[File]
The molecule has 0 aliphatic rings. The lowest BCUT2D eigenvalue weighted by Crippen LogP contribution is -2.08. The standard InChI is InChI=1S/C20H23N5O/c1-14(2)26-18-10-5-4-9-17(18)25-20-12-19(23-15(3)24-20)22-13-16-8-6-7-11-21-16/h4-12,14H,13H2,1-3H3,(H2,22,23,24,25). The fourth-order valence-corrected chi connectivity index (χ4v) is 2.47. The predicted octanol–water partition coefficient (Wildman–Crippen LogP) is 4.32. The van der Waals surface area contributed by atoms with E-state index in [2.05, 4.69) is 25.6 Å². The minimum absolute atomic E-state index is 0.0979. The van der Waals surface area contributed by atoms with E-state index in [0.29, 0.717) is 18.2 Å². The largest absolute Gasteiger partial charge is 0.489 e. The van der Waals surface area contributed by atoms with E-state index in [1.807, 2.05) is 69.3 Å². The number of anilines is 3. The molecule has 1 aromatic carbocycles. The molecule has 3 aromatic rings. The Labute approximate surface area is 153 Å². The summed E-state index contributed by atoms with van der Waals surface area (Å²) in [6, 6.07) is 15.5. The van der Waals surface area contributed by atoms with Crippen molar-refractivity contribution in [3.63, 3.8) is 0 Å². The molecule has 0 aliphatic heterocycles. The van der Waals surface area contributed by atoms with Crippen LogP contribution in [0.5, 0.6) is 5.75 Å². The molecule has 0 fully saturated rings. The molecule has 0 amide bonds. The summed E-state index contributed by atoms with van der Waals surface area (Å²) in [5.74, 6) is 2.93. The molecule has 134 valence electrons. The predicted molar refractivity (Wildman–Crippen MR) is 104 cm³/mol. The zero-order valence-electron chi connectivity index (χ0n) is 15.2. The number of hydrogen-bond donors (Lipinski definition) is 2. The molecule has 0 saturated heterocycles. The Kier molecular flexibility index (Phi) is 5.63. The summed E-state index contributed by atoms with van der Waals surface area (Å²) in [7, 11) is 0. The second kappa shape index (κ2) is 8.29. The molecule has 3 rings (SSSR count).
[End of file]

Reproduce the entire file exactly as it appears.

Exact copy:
The molecule has 0 aliphatic rings. The lowest BCUT2D eigenvalue weighted by Crippen LogP contribution is -2.08. The standard InChI is InChI=1S/C20H23N5O/c1-14(2)26-18-10-5-4-9-17(18)25-20-12-19(23-15(3)24-20)22-13-16-8-6-7-11-21-16/h4-12,14H,13H2,1-3H3,(H2,22,23,24,25). The fourth-order valence-corrected chi connectivity index (χ4v) is 2.47. The predicted octanol–water partition coefficient (Wildman–Crippen LogP) is 4.32. The van der Waals surface area contributed by atoms with E-state index in [2.05, 4.69) is 25.6 Å². The minimum absolute atomic E-state index is 0.0979. The van der Waals surface area contributed by atoms with E-state index in [0.29, 0.717) is 18.2 Å². The largest absolute Gasteiger partial charge is 0.489 e. The van der Waals surface area contributed by atoms with E-state index in [1.807, 2.05) is 69.3 Å². The number of anilines is 3. The molecule has 1 aromatic carbocycles. The molecule has 3 aromatic rings. The Labute approximate surface area is 153 Å². The summed E-state index contributed by atoms with van der Waals surface area (Å²) in [6, 6.07) is 15.5. The van der Waals surface area contributed by atoms with Crippen molar-refractivity contribution in [3.63, 3.8) is 0 Å². The molecule has 0 aliphatic heterocycles. The van der Waals surface area contributed by atoms with Crippen LogP contribution in [0.5, 0.6) is 5.75 Å². The molecule has 0 fully saturated rings. The molecule has 0 amide bonds. The summed E-state index contributed by atoms with van der Waals surface area (Å²) in [5.74, 6) is 2.93. The molecule has 134 valence electrons. The predicted molar refractivity (Wildman–Crippen MR) is 104 cm³/mol. The zero-order valence-electron chi connectivity index (χ0n) is 15.2. The number of hydrogen-bond donors (Lipinski definition) is 2. The molecule has 0 saturated heterocycles. The Kier molecular flexibility index (Phi) is 5.63. The summed E-state index contributed by atoms with van der Waals surface area (Å²) in [7, 11) is 0. The second kappa shape index (κ2) is 8.29. The molecule has 3 rings (SSSR count).